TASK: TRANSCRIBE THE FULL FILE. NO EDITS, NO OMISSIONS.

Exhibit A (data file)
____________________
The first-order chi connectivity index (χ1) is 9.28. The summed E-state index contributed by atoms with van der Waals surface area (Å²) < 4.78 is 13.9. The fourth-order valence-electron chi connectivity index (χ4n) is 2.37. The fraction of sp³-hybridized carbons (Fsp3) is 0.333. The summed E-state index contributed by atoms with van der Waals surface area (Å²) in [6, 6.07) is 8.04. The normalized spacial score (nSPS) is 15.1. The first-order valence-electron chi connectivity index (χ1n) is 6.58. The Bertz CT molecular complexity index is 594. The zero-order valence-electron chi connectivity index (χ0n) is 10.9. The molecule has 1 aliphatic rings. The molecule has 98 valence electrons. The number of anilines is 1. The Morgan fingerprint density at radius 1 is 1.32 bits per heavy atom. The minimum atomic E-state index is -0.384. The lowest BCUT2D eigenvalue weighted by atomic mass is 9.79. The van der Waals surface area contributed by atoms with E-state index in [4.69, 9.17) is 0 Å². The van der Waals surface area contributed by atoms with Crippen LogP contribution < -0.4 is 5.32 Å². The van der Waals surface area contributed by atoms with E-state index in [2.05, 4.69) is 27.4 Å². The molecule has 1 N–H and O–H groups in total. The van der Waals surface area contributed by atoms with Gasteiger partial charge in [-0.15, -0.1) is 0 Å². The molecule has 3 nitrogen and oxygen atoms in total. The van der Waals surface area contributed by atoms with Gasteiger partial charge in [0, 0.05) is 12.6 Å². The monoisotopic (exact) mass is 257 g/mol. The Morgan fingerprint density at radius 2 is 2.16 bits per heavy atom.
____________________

The first-order chi connectivity index (χ1) is 9.28. The summed E-state index contributed by atoms with van der Waals surface area (Å²) < 4.78 is 13.9. The fourth-order valence-electron chi connectivity index (χ4n) is 2.37. The fraction of sp³-hybridized carbons (Fsp3) is 0.333. The summed E-state index contributed by atoms with van der Waals surface area (Å²) in [6, 6.07) is 8.04. The normalized spacial score (nSPS) is 15.1. The first-order valence-electron chi connectivity index (χ1n) is 6.58. The Bertz CT molecular complexity index is 594. The zero-order valence-electron chi connectivity index (χ0n) is 10.9. The molecule has 1 aliphatic rings. The molecule has 98 valence electrons. The number of anilines is 1. The Morgan fingerprint density at radius 1 is 1.32 bits per heavy atom. The minimum atomic E-state index is -0.384. The lowest BCUT2D eigenvalue weighted by atomic mass is 9.79. The van der Waals surface area contributed by atoms with E-state index in [4.69, 9.17) is 0 Å². The van der Waals surface area contributed by atoms with Crippen LogP contribution < -0.4 is 5.32 Å². The van der Waals surface area contributed by atoms with E-state index in [2.05, 4.69) is 27.4 Å². The molecule has 1 N–H and O–H groups in total. The van der Waals surface area contributed by atoms with Gasteiger partial charge in [-0.15, -0.1) is 0 Å². The molecule has 3 nitrogen and oxygen atoms in total. The van der Waals surface area contributed by atoms with Gasteiger partial charge in [0, 0.05) is 12.6 Å². The monoisotopic (exact) mass is 257 g/mol. The Morgan fingerprint density at radius 2 is 2.16 bits per heavy atom.